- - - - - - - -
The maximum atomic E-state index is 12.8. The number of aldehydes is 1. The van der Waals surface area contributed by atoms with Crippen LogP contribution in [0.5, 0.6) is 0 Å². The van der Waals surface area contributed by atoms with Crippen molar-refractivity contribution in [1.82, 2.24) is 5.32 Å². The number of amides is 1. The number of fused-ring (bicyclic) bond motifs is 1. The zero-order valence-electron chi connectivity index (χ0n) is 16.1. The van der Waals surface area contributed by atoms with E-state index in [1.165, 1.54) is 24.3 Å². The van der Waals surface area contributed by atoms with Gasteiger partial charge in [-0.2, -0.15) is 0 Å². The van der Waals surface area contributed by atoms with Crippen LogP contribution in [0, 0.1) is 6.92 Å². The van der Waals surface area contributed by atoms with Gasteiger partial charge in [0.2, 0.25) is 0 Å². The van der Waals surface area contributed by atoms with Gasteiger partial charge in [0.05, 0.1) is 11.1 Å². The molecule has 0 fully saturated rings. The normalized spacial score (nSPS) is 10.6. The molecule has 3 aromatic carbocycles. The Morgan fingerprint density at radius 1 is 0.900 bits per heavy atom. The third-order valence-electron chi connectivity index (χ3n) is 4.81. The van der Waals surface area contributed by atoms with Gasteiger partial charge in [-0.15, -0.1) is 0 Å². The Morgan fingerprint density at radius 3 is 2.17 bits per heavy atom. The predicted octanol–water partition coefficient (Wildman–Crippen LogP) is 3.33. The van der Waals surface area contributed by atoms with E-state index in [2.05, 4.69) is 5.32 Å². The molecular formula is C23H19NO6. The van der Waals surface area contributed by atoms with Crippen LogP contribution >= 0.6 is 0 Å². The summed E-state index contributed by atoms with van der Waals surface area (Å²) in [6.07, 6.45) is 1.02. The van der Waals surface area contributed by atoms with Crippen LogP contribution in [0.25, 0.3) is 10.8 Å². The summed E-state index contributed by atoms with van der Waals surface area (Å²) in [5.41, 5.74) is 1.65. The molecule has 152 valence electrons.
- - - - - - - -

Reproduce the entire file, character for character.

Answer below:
The maximum atomic E-state index is 12.8. The number of aldehydes is 1. The van der Waals surface area contributed by atoms with Crippen LogP contribution in [0.5, 0.6) is 0 Å². The van der Waals surface area contributed by atoms with Crippen molar-refractivity contribution in [1.82, 2.24) is 5.32 Å². The number of amides is 1. The number of fused-ring (bicyclic) bond motifs is 1. The zero-order valence-electron chi connectivity index (χ0n) is 16.1. The van der Waals surface area contributed by atoms with E-state index in [1.165, 1.54) is 24.3 Å². The van der Waals surface area contributed by atoms with Gasteiger partial charge in [-0.2, -0.15) is 0 Å². The van der Waals surface area contributed by atoms with Crippen LogP contribution in [0, 0.1) is 6.92 Å². The van der Waals surface area contributed by atoms with Gasteiger partial charge in [0.2, 0.25) is 0 Å². The van der Waals surface area contributed by atoms with Gasteiger partial charge in [0.05, 0.1) is 11.1 Å². The molecule has 0 fully saturated rings. The normalized spacial score (nSPS) is 10.6. The molecule has 3 aromatic carbocycles. The Morgan fingerprint density at radius 1 is 0.900 bits per heavy atom. The third-order valence-electron chi connectivity index (χ3n) is 4.81. The van der Waals surface area contributed by atoms with Gasteiger partial charge in [-0.15, -0.1) is 0 Å². The Morgan fingerprint density at radius 3 is 2.17 bits per heavy atom. The predicted octanol–water partition coefficient (Wildman–Crippen LogP) is 3.33. The van der Waals surface area contributed by atoms with E-state index in [2.05, 4.69) is 5.32 Å². The molecular formula is C23H19NO6. The van der Waals surface area contributed by atoms with Crippen LogP contribution >= 0.6 is 0 Å². The summed E-state index contributed by atoms with van der Waals surface area (Å²) in [6.07, 6.45) is 1.02. The van der Waals surface area contributed by atoms with Crippen LogP contribution in [0.25, 0.3) is 10.8 Å². The summed E-state index contributed by atoms with van der Waals surface area (Å²) in [5.41, 5.74) is 1.65. The molecule has 152 valence electrons.